The werewolf action finishes in the Zenescope spin off from their Unleashed summer event. Is it good?


Grimm Fairy Tales: Werewolves #3 (Zenescope Entertainment)



Missed our review of GFT Werewolves #1? Click here to read it!

If you’re just joining us, a werewolf hunter named Roman is chasing down a beasty that’s wreaking havoc through a town. It’s injured, so it’s seeking out the nearest werewolf for help, who just so happens to be a girl recently changed. Roman told the man he’d find her no matter what. Roman is a grizzled vet at killing these things, and knows what he’ll have to do. At the same time, a doctor has captured the recently turned werewolf girl and wants to do bad things with her.


Scalp meat is the best!

What we have here is a story about a crazy mad scientist who will risk the lives of her helpers to get what she wants. She’s a bit of a cliche, and while there’s a spark of character development later in the issue, she’s a flat and uninteresting. At the same time, Roman is very similar in his flatness, but that goes along with his character and isn’t much of a problem. There’s a few pages of back and forth dialogue, but ultimately we know what the Dr. is going to do to get what she wants and we know Roman will come head to head with the werewolves. The problem with the writing is more due to not having any buildup or surprises. It all plays out how you might expect, which makes the read rather uninteresting.


Werewolf or not that’s low man. Nut shots are a no no!

The art is up and down in this issue, drawn by two artists, JG Miranda and Elmer V. Cantada. Elmer V. Cantada opens the book and his style is very dark and heavy on the inks. He has a few panels that’ll take your breath away, especially with the crouching werewolves in the dark. The opening pages however, are either too simple in their composition, or too heavy on the shadows. It’s hard to even see what is going on at some points. This might be intentional to make things dark, moody and scary, but he doesn’t pull it off everytime. There’s one panel in particular where the werewolf looks like a bear. It unfortunately takes you out of the book.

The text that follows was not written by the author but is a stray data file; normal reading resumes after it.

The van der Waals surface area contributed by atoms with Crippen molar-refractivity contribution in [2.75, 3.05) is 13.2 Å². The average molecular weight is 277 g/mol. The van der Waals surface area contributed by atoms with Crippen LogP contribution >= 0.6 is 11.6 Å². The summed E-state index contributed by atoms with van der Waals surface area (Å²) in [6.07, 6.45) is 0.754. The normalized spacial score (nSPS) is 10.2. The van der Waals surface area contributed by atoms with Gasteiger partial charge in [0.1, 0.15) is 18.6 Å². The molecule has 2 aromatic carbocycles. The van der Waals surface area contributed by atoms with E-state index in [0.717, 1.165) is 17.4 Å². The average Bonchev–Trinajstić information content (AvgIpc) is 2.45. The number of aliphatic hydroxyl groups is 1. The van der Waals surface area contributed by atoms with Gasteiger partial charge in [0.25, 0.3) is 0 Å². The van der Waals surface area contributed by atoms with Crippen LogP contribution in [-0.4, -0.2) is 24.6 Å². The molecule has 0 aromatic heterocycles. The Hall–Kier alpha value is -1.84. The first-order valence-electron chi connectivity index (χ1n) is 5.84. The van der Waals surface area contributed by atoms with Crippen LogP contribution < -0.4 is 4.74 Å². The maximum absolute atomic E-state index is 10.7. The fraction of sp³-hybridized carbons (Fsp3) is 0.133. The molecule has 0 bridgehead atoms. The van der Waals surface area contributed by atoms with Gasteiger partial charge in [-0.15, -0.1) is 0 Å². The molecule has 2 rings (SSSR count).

Sick drawing of the dead werewolf and gore by JG Miranda.

JG Miranda finishes the issue with the last 12 pages or so and has a style reminiscent of Ed McGuinness. He’s not as detailed, but the images flow nicely and have a cleanness you can respect. The layouts are varied and help tell the story through pacing. Miranda shows off his chops in multiple ways and it’s a good way to close out this miniseries.

To combine these artists doesn’t make much sense. Their styles are so different you might jump right out of your seat when they trade off mid issue.


Example of Cantada drawing some sick images.

5.5

  • Over half the book is top notch on the art
  • The story concludes with a nice little bow
  • Some shoddy art for sure
  • Characters are flat and boring
  • Story is predictable

If you’ve read the first two issues there’s no reason not to finish this story. There’s some decent werewolf vs. Roman action and a conclusion. The art however, is a bit of a mess to start and the two artists probably should have never been put on the same book to begin with. On top of that, the cover seems to suggest a different story that actually occurs, and may have been better to boot. The first issue offered up some promising ideas, but it all ends predictably.

Is It Good?

Nope. The story isn’t worth much and, while there are good panels and half the pages are nice, the art suffers as well.